Participants selected from cholera endemic areas in Accra at a three-day workshop have found abysmal personal hygiene and poor sanitation practices in communities, as the main cause of cholera outbreaks.
They were also convinced that lack of capacity to control development and the provision of services were other contributory factors which worsened the spread of cholera diseases.
The programme was sponsored by the United Nations International Children Fund (UNICEF) and the Ministry of Local Government and Rural Development under the theme; “Cholera Control and Prevention, the Business of All.”
It brought together participants from the cholera endemic areas such as La, Madina, Agbogbloshie, Chorkor, Sukura, Russia, Dansoman, Abossey Okai, Fadama, Zongo and Bubiashie all in Accra.
The participants highlighted the need for a vigorous house-to-house visit by volunteers, Environmental Health Officers and other health officials to step up more hygiene education and to ensure that the indiscriminate dumping of refuse and defecating in drains and any available space would end.
Mr Jonas Kwadjoe Amanu, Chief Environmental Health Officer in-charge of the Greater Accra Region, said the country’s efforts to maintain environmental cleanliness would be enhanced if everyone took the responsibility to preach personal hygiene wherever they found themselves.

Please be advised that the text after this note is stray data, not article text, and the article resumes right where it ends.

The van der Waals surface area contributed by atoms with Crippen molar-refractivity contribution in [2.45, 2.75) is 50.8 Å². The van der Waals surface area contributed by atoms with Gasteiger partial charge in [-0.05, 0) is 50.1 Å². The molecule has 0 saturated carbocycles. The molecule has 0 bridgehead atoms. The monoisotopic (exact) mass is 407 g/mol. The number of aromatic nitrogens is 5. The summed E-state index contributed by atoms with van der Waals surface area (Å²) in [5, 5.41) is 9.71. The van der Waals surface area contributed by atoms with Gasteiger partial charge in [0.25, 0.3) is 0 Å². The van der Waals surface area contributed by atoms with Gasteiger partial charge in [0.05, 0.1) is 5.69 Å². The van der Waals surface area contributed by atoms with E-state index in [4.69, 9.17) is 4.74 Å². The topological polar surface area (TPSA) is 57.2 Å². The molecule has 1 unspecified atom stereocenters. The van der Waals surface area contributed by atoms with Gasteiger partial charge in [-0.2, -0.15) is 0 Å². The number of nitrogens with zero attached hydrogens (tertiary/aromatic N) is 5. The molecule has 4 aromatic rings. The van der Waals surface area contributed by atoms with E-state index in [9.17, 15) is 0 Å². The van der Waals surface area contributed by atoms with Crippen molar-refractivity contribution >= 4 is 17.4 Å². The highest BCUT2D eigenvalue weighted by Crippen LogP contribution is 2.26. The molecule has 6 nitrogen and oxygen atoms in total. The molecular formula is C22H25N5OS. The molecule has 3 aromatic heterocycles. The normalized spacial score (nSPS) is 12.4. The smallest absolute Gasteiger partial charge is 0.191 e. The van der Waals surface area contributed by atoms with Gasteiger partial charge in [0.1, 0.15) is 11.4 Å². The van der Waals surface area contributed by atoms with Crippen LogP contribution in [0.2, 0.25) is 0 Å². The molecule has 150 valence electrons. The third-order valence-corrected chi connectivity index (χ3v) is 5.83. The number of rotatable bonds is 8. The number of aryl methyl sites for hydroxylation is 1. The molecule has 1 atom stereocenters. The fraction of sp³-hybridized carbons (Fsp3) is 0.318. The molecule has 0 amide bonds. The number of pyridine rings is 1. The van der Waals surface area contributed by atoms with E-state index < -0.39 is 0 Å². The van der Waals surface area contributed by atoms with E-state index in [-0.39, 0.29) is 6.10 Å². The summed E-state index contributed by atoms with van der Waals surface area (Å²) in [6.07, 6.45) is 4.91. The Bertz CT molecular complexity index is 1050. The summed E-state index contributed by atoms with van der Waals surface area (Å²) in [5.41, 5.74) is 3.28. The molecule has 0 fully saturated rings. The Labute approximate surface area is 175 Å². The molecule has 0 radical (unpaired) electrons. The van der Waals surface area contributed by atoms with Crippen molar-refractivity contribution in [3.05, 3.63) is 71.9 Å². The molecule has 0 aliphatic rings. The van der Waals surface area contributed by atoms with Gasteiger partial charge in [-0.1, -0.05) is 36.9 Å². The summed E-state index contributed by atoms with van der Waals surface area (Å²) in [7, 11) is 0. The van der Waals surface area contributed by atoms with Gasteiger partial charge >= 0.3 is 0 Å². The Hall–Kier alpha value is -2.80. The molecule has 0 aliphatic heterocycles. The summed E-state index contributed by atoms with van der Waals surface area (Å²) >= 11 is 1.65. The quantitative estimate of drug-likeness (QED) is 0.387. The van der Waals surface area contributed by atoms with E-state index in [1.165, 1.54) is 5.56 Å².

“If this is done, much of our problems on cholera would be over,” he said.
Mr Amanu enumerated some of the causes of cholera as unsafe excreta disposal, insufficient water supply, poor hygiene practices and unhygienic breast-feeding of babies and high population density in slum communities.
He said children are the most vulnerable group because of their social interactions at events and in schools that provided fertile grounds for easy spreading of the disease into family members, friends and the community.
The Chief Environmental Officer said it was important for the communities to support health workers to contain the spread of the disease by following the necessary basic personal hygiene education advice.